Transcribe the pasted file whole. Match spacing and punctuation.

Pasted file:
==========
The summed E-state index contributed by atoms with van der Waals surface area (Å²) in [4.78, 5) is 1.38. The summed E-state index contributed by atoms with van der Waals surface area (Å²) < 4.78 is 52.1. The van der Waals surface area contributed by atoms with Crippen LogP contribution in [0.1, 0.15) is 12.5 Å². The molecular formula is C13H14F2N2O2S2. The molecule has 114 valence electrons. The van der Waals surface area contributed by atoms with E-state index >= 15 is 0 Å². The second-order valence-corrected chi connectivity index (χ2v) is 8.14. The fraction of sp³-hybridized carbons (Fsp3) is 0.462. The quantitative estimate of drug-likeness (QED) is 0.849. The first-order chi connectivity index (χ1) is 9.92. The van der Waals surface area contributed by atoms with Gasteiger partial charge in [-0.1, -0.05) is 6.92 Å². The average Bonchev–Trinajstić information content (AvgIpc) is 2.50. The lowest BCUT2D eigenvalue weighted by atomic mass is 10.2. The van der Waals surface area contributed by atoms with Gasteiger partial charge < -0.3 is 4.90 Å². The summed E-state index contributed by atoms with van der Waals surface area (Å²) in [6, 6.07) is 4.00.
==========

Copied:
The summed E-state index contributed by atoms with van der Waals surface area (Å²) in [4.78, 5) is 1.38. The summed E-state index contributed by atoms with van der Waals surface area (Å²) < 4.78 is 52.1. The van der Waals surface area contributed by atoms with Crippen LogP contribution in [0.1, 0.15) is 12.5 Å². The molecular formula is C13H14F2N2O2S2. The molecule has 114 valence electrons. The van der Waals surface area contributed by atoms with E-state index >= 15 is 0 Å². The second-order valence-corrected chi connectivity index (χ2v) is 8.14. The fraction of sp³-hybridized carbons (Fsp3) is 0.462. The quantitative estimate of drug-likeness (QED) is 0.849. The first-order chi connectivity index (χ1) is 9.92. The van der Waals surface area contributed by atoms with Gasteiger partial charge in [-0.1, -0.05) is 6.92 Å². The average Bonchev–Trinajstić information content (AvgIpc) is 2.50. The lowest BCUT2D eigenvalue weighted by atomic mass is 10.2. The van der Waals surface area contributed by atoms with Gasteiger partial charge < -0.3 is 4.90 Å². The summed E-state index contributed by atoms with van der Waals surface area (Å²) in [6, 6.07) is 4.00.